Why is your current research important for the rest of the world?
Again, a question I’m often faced with… especially when speaking with my landlocked friends and family members! Coral reefs are known as “marine rainforests,” because they house about 25% of marine biodiversity in less than 0.1% of the surface area of the ocean. That’s a lot of life that depends upon a disproportionately small amount of space. Unfortunately, due to the combined impacts of human-influenced sea-surface warming, ocean acidification, and coastal runoff, this 0.1% is getting smaller and smaller, with some models estimating that all reefs around the world will be in a state of net dissolution by 2100. This threat of dissolution could translate to habitat loss for a plethora of marine organisms and subsequent social and economic impacts on fishery-dependent small island nations and communities. My research contributes to our understanding of the ecosystem-level interactions that may govern how environmental stressors actually manifest themselves on reefs. I am attempting to develop leading indicators of calcification, dissolution, and productivity to identify early signs of transitions, quantify the rates of the shifts where they occur, and help manage the impacts of changing ocean conditions on the Earth’s natural marine rainforests.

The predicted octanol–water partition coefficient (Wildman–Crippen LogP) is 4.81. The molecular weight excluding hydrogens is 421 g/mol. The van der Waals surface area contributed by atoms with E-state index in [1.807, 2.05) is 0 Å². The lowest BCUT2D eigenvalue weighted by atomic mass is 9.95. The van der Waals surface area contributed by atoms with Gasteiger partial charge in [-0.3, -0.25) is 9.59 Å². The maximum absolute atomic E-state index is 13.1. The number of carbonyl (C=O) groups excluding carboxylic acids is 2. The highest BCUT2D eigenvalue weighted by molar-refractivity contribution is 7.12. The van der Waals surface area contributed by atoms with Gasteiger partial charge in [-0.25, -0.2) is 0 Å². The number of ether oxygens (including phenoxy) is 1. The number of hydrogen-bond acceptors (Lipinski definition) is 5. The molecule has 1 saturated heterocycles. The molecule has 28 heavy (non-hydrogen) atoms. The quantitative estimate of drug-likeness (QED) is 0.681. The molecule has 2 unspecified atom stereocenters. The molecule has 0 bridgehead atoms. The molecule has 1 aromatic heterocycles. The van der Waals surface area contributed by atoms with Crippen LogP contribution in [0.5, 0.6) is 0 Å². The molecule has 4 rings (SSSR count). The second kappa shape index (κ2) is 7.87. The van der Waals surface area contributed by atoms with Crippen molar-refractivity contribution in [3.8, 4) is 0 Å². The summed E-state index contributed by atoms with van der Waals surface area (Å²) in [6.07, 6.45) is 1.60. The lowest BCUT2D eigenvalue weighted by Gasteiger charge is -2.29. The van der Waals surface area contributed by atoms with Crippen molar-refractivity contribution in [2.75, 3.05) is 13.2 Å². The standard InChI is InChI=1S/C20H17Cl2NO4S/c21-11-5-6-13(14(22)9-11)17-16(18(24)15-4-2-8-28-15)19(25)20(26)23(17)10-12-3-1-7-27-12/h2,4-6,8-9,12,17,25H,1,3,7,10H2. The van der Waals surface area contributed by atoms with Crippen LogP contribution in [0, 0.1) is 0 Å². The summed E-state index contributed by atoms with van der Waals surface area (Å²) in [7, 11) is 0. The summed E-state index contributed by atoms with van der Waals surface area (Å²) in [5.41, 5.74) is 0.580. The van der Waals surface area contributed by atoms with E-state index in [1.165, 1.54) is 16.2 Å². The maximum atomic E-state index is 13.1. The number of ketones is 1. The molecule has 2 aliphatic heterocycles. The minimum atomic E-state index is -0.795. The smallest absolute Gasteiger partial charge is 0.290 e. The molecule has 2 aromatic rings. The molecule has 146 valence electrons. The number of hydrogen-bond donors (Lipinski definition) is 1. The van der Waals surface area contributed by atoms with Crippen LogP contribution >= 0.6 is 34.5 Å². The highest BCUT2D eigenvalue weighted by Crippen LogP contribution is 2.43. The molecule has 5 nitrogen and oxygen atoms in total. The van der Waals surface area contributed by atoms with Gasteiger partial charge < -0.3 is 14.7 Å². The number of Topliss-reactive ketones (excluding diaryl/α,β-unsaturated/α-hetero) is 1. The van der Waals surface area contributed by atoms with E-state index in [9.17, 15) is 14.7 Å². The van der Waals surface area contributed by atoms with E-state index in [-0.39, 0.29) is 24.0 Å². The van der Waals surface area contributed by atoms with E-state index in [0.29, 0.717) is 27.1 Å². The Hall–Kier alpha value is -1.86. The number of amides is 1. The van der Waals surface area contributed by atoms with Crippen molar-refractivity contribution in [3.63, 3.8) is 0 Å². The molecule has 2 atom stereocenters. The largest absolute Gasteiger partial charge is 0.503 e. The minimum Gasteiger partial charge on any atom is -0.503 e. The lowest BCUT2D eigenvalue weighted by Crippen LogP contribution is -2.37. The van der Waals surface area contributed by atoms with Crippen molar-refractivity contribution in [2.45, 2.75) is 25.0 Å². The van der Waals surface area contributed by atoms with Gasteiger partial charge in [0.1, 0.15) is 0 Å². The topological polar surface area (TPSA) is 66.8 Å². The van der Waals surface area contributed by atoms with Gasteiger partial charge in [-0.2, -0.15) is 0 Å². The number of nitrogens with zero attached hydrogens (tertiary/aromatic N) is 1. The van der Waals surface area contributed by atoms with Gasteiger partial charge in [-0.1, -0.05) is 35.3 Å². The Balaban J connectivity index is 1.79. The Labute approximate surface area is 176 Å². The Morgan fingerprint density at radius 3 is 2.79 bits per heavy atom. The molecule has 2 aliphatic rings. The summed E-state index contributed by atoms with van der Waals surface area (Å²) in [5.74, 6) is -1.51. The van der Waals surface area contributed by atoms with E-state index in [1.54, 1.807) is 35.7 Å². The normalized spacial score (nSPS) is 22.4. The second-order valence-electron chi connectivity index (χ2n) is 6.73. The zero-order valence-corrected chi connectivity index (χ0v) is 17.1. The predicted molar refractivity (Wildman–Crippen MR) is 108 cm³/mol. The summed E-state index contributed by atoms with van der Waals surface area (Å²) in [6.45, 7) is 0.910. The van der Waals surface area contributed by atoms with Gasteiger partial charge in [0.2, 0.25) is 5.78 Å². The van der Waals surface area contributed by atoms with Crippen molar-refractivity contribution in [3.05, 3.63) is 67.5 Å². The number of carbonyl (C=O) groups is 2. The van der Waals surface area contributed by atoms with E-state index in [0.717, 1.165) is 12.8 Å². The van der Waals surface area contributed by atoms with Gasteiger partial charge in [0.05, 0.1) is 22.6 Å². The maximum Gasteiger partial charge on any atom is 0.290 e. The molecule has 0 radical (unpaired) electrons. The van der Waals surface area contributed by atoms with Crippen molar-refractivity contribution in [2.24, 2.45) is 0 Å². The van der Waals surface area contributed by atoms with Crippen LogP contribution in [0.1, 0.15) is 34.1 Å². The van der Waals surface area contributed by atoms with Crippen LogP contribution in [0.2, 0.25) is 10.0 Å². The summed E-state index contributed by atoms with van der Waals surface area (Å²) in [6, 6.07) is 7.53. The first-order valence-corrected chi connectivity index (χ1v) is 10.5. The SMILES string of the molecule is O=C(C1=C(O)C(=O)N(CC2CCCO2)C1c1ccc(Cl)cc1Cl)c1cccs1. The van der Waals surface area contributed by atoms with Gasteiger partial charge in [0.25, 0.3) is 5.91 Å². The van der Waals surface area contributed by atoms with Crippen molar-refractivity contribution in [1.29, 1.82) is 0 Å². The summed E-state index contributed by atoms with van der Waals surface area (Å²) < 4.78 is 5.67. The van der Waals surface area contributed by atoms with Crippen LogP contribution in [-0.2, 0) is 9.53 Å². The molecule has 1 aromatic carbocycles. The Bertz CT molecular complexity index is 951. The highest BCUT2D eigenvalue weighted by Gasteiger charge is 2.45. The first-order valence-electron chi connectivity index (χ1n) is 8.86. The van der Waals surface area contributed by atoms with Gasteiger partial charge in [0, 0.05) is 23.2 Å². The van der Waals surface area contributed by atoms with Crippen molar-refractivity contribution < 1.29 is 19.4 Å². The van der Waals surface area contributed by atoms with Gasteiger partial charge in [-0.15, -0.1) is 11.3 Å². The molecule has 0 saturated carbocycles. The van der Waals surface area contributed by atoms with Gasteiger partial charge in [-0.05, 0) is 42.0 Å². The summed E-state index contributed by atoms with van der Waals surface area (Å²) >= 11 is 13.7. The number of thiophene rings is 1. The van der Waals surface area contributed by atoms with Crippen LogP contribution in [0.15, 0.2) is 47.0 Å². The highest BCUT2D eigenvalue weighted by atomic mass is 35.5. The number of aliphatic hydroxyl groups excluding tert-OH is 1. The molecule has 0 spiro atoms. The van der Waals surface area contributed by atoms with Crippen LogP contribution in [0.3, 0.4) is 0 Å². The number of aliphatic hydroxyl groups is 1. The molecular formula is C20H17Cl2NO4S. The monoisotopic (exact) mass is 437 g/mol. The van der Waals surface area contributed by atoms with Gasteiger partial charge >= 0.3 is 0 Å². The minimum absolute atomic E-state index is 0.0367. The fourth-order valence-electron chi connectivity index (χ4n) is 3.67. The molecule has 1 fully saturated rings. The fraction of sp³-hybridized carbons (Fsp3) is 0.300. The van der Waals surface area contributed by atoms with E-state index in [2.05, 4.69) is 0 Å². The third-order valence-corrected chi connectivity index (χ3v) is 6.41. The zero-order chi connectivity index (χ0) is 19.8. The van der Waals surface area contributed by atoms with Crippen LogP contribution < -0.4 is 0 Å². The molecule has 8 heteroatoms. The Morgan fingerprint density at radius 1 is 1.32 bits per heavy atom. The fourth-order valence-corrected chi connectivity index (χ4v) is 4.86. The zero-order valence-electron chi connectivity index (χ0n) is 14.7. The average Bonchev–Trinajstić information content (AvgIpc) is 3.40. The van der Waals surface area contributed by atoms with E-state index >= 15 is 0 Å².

While you were working on Teti’aroa, you had a remarkable surprise visit. Can you tell us a bit about that?
During our March 2017 field campaign on Teti’aroa, our lab group had an opportunity to share a bit of our research with a vacationing former President Barack Obama! Talk about a wonderful experience to have as a graduate student. The highlight of the visit was the former president’s knowledge of ocean acidification and its impacts on marine organisms. In one exchange, my doctoral advisor explained the goals of some of our research on Teti’aroa and why it is an ideal site for such investigations on reefs, and the former president responded by juxtaposing our research with previous studies he had read on the impact of natural volcanic CO2 on marine life in the Mediterranean Sea. Of course, we were collectively astounded, but it was a moment of great reflection and appreciation, as it reminded us that our research on corals has a tangible impact on the world and, when communicated properly, can leave a meaningful mark on the public… even at the highest levels of government.